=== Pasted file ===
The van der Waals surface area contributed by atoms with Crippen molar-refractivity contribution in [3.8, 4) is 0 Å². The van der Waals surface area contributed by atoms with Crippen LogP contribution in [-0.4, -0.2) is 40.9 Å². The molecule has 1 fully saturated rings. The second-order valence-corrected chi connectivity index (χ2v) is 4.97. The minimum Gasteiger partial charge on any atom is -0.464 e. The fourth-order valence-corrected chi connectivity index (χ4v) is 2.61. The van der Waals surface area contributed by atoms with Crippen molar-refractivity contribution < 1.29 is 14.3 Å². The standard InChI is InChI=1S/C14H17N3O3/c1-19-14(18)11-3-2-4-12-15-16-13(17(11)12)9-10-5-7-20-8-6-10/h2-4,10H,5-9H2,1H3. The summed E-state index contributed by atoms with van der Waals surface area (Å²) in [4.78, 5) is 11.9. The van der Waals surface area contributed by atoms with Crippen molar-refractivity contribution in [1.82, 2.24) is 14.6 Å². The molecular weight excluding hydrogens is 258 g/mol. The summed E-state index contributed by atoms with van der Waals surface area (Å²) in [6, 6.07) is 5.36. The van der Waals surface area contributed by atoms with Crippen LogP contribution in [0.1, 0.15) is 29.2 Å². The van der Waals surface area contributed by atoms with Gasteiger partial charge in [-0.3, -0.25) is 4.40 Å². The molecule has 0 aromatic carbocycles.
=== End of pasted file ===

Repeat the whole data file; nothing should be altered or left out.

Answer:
The van der Waals surface area contributed by atoms with Crippen molar-refractivity contribution in [3.8, 4) is 0 Å². The van der Waals surface area contributed by atoms with Crippen LogP contribution in [-0.4, -0.2) is 40.9 Å². The molecule has 1 fully saturated rings. The second-order valence-corrected chi connectivity index (χ2v) is 4.97. The minimum Gasteiger partial charge on any atom is -0.464 e. The fourth-order valence-corrected chi connectivity index (χ4v) is 2.61. The van der Waals surface area contributed by atoms with Crippen molar-refractivity contribution < 1.29 is 14.3 Å². The standard InChI is InChI=1S/C14H17N3O3/c1-19-14(18)11-3-2-4-12-15-16-13(17(11)12)9-10-5-7-20-8-6-10/h2-4,10H,5-9H2,1H3. The summed E-state index contributed by atoms with van der Waals surface area (Å²) in [4.78, 5) is 11.9. The van der Waals surface area contributed by atoms with Crippen molar-refractivity contribution in [1.82, 2.24) is 14.6 Å². The molecular weight excluding hydrogens is 258 g/mol. The summed E-state index contributed by atoms with van der Waals surface area (Å²) in [6, 6.07) is 5.36. The van der Waals surface area contributed by atoms with Crippen LogP contribution in [0.1, 0.15) is 29.2 Å². The van der Waals surface area contributed by atoms with Gasteiger partial charge in [-0.3, -0.25) is 4.40 Å². The molecule has 0 aromatic carbocycles.